Drivers face a £1,000 fine and three points on their licence if they are caught swearing at someone on the road.

Experts at Number1Plates have warned drivers caught displaying anti-social behaviour could face strict consequences. 

Motorists may be handed a penalty for “disorderly conduct” for a gesture or remark which could see drivers fined up to 75 percent of their weekly wage.

The penalty is capped at £1,000.

The rule is explained in the Crime and Disorder Act 1998.

Drivers could also be handed a penalty for “not being in full control of a vehicle” if they take their hands off the wheel.

This could see road users issued a £1,000 fine or up to three penalty points on their driving licence.

Aldan Ibbetson, spokesperson for Number1Plates urged drivers to “remain calm” when behind the wheel.

He said drivers should keep their hands on the wheel and eyes on the road at all times to avoid possible penalties.

Gazette: Drivers face a £1,000 fine and three points on their licence if they're caught swearingDrivers face a £1,000 fine and three points on their licence if they're caught swearing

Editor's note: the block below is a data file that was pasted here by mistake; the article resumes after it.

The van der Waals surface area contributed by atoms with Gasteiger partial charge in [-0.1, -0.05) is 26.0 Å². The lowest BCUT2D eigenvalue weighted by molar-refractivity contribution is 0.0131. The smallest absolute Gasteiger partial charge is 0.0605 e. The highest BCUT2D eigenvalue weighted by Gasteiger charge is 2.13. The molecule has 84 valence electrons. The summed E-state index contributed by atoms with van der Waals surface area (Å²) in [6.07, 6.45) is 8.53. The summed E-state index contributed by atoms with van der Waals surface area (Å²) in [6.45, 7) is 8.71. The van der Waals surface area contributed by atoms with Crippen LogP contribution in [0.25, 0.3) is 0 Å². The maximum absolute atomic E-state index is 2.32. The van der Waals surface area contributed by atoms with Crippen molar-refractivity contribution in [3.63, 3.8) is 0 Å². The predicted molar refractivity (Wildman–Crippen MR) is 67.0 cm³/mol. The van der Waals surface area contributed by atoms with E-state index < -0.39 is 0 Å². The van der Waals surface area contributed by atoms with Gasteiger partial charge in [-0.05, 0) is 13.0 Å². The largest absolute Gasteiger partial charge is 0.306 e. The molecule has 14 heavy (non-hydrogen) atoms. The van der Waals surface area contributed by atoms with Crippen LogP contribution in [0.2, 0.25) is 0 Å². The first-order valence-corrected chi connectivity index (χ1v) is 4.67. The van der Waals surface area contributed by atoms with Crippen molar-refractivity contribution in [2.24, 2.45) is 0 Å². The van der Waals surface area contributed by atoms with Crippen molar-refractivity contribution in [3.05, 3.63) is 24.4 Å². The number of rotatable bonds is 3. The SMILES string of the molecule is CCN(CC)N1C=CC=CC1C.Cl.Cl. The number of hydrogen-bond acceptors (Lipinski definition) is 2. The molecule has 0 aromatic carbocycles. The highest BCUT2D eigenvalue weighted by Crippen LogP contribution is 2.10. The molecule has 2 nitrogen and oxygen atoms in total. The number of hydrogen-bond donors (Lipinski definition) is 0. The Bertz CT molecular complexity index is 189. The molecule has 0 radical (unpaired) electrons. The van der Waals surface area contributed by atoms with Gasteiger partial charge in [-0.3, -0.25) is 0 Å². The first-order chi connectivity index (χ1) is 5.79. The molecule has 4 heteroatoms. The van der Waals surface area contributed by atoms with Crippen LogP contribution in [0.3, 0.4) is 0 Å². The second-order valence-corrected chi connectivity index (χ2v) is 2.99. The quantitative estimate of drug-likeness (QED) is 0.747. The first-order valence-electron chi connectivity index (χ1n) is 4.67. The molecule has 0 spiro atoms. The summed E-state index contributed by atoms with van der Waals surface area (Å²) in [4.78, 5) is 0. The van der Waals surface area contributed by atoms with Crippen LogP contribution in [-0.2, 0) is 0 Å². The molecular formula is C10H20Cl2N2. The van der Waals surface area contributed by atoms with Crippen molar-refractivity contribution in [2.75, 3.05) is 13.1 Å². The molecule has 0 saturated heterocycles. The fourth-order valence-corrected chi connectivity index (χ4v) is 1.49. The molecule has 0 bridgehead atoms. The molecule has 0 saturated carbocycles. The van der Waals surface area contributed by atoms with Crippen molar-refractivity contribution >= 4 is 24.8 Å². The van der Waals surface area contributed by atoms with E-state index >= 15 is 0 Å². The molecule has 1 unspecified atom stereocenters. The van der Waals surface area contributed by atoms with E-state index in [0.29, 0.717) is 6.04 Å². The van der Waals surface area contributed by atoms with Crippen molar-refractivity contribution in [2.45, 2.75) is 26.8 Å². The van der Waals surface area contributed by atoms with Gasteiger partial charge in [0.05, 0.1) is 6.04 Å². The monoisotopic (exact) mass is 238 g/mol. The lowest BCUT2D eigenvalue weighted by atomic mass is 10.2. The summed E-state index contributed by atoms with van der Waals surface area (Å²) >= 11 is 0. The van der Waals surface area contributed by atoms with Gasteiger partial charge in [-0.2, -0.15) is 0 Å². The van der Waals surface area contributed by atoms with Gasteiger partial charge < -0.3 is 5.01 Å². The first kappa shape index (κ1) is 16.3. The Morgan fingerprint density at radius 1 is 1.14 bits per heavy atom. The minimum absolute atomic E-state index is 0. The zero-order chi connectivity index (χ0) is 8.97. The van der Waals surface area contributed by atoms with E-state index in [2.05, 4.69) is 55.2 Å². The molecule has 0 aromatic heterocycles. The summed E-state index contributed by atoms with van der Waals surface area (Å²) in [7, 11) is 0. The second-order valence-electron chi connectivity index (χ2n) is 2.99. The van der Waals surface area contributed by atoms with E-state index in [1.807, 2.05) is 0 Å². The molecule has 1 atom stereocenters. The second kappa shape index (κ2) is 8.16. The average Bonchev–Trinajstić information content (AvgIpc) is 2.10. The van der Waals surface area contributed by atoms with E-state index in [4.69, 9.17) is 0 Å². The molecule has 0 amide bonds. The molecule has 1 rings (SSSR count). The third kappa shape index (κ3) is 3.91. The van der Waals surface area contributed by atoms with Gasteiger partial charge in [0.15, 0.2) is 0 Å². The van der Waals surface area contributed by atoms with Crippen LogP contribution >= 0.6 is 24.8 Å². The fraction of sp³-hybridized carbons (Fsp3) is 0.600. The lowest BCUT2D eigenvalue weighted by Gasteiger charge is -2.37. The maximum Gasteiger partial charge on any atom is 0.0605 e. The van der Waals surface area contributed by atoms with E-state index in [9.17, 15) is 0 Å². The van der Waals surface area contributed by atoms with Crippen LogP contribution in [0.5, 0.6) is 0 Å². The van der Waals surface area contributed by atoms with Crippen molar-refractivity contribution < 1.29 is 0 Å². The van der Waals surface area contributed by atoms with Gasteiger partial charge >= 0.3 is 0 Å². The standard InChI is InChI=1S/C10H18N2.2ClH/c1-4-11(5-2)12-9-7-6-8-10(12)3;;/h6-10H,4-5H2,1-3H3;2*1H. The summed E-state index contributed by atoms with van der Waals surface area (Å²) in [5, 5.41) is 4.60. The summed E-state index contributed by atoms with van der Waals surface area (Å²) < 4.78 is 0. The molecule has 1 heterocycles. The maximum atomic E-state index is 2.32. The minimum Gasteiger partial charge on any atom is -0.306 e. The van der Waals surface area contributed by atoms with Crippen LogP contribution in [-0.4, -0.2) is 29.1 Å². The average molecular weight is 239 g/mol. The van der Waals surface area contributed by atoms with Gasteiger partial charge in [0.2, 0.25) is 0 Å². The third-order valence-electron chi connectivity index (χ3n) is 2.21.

He said: “Even if another road user has been driving inconsiderately, has cut you up or if they themselves are experiencing road rage, motorists are advised to remain calm and their anger in check.

“Your hands should remain on the wheel and your eyes should be on the road.”

A recent survey by CarParts4Less recently found the majority of drivers were unaware they could be fined for swearing when behind the wheel.

A total of 52 percent said they did not know they could be fined for the simple offence.

A spokesperson for CarParts4Less advised drivers to “stay up to date” with road rules to avoid being caught out.

They said: “It’s not uncommon for drivers to develop bad habits over time.   “While most people will swear out of frustration or play their music loud it’s important to be aware that this behaviour can land you in trouble if it goes too far."

Jack Cousens, spokesperson for the AA said swearing at other road users risks an “expensive trip to the courts”.

He has urged road users to let tailgaters pass and carry on journeys in a “calm manner” to avoid picking up penalties.

He said: “A small minority of drivers think that being sat in their car exempts them from an offence like this."